I think right now everybody is waiting and see how it’s going to come out. I personally believe that if a project is going to come to your town, it is going to be good for your town. If you need to give some incentives for the business to come to your town, you just have to see the whole picture and see what’s coming after that. So specifically talking to mayors or officials from different municipalities, I haven’t been involved in that. I do know what comes out in the newspapers and in the news. And yes, they want to be involved. They want to have a say on what’s given or what incentives are being given to the businesses that are coming to their towns.

Jimmy: It’s understandable, right?

María: Yeah.

Jimmy: Yeah. You spoke on a panel here at the conference yesterday on opportunity zones investing in Puerto Rico. Can you recap for me and for my listeners some of the main points that you and the other panelists discussed? And what types of questions or topics regarding Puerto Rico OZ investing are developers and investors seeking more information on?

María: Okay. The panel was a really good exchange of ideas. We were three of us there. We had a promoter of Puerto Rico who is originally from Dallas and he moved to Puerto Rico under Act 22 and Act 20.

Jimmy: That’s Chris Hamm.

María: Chris Hamm.

Jimmy: Right, yeah.

María: And then Giovanni Mendez was the other panelist. He’s a tax attorney in Puerto Rico that deals a lot with Act 20s and Act 22s, and myself. And we certainly just gave an overall picture of Puerto Rico. Where is Puerto Rico? Why Puerto Rico? Is it special to look at for investment? We talked about all the tax incentives that we can offer. And we talked about a little bit about the current situation, which is always worrisome. You know, the country is in bankruptcy. How my investment is going to be guaranteed or secured, etc., etc. But investing in Puerto Rico, it’s as safe as investing anywhere else in the States. And again, a deal has to be a good deal before you do it.

Jimmy: And there’s risk involved anywhere.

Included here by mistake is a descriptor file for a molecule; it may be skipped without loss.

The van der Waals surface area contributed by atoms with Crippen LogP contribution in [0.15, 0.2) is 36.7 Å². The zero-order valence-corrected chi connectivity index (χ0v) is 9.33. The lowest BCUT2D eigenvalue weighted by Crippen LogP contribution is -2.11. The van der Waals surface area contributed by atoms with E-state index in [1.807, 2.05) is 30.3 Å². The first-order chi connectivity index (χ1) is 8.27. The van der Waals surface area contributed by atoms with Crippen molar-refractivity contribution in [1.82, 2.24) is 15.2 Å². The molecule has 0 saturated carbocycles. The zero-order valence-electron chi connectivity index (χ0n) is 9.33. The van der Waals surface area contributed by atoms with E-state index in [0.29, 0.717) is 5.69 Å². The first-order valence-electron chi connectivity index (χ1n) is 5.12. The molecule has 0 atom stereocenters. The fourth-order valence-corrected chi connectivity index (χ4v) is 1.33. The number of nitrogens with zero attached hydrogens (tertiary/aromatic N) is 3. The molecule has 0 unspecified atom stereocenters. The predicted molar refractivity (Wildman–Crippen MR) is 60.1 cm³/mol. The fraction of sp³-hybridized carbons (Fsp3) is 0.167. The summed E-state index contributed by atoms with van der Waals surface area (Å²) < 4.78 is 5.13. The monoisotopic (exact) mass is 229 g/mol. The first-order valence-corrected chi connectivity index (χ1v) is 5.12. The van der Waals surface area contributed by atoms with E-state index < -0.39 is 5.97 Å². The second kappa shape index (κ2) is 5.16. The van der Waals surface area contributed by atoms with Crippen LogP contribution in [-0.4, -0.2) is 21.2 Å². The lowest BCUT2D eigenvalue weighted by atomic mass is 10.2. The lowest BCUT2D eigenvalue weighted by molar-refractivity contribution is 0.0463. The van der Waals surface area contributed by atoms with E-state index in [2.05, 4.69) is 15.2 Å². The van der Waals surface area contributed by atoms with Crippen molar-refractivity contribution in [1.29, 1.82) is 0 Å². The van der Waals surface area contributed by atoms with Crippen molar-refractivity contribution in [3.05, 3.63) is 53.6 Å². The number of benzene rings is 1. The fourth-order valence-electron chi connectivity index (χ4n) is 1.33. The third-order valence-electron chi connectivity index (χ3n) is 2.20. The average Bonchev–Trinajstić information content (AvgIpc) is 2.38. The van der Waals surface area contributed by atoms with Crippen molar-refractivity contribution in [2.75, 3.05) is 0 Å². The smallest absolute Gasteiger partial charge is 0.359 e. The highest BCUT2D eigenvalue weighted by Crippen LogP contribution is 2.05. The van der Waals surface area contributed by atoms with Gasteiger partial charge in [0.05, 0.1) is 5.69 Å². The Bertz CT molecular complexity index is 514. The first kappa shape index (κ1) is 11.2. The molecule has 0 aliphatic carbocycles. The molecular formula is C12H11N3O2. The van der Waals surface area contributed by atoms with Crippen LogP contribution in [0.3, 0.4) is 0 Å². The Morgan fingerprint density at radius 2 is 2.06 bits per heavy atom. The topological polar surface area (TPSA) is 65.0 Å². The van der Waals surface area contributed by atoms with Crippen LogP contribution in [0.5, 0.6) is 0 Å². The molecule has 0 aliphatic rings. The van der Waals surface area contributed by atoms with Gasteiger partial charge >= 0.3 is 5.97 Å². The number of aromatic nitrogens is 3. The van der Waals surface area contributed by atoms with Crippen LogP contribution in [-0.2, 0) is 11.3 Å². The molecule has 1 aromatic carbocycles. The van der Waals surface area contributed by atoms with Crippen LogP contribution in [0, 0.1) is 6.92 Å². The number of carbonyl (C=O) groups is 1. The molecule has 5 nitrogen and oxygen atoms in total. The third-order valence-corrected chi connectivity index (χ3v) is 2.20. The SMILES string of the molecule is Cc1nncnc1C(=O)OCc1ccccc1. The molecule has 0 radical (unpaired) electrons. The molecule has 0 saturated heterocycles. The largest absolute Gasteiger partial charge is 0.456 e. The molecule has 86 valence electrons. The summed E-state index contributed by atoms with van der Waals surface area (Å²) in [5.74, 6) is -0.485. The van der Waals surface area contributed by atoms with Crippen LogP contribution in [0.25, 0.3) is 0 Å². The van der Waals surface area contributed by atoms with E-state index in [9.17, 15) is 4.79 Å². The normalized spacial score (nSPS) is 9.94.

María: Anywhere. So not just because of the tax incentives or just because of the opportunity zones you’re going to invest in Puerto Rico. It has to make sense for you. But if it’s a good deal, Puerto Rico can increase the goodness of the deal because of the extensions. And because of the culture, the people, their location, the geographic location, Puerto Rico is right center in the Caribbean.

Jimmy: Worst places to be than in the Caribbean, right?

María: Yes. We have hurricanes.

Jimmy: That’s true.

María: But we anticipate. We can see them coming.

Jimmy: Yes, yes.

María: And to the questions we get asked, one of the biggest or the most common questions we get is, “How is the recovery going? Is power up already?” And there is a great misconception of our current situation. Yes, the storms were bad, very bad. They were really, really bad. Devastation was just incredible. I’ve never seen something like that before. I don’t want to see anything like that before.

Jimmy: And you’ve lived there your whole life and this is…

María: I have lived in Puerto Rico all my life and this…

Jimmy: This was the worst.

María: This has been the worst. But Puerto Rico is back up and running. We have one of the high-speed internet that you can find anywhere. We have it in Puerto Rico. We have all…the power is up. The system is more reliable now. Of course, after the storm, it took some time to rebuilt, but the system is very reliable. And that’s one of the largest project the government has. They are going to privatize the energy distribution, the electrical grid. So from an infrastructure perspective, we’re back and running, 100% as before the storm. So that’s one of the most common questions. People are concerned, “Oh, I’m going to Puerto Rico. I’m going to lose my money.” And you need to do the same analysis you will do for investing anywhere else. And you will have risk like anywhere else. But you calculate your risk and you decide to invest or not. But again, Puerto Rico is a good place to invest because of the gravy we can put into the plate. But first it has to be a good deal for you.

Jimmy: Right, right. Well, yeah. I was in Puerto Rico just last month. I spent about a week there on the island. And I was surprised by how nice everything looked. Like the infrastructure was, to me, you know, the roads were fine. The power was fine. Well, we did have one power outage our first night there. But the backup generator kicked on and we were okay. But, yeah, the internet worked fine. If I had known that Hurricane María had come through and Hurricane Irma had come through just a year and a half ago, you know, I don’t know that I would have really known anything. I wouldn’t have noticed at all. I was impressed with how quickly the island has been rebuilt relatively speaking anyway.

María: Even the nature. Even nature.

Jimmy: Yes.

María: You know, all the leaves are back on the trees, we lost all our vegetation in the storm. And it looked like a bomb had fall in the island. But you go now, and, you know, everything is green again and a lot of vegetation is back. So even nature is giving us a lesson that you’ll just come back.

Jimmy: Yeah, no. It’s seems to be rebounding quite nicely from just anecdotally what I saw on my trip last month. I was impressed with how little devastation I saw. It’s mostly returned back to normal.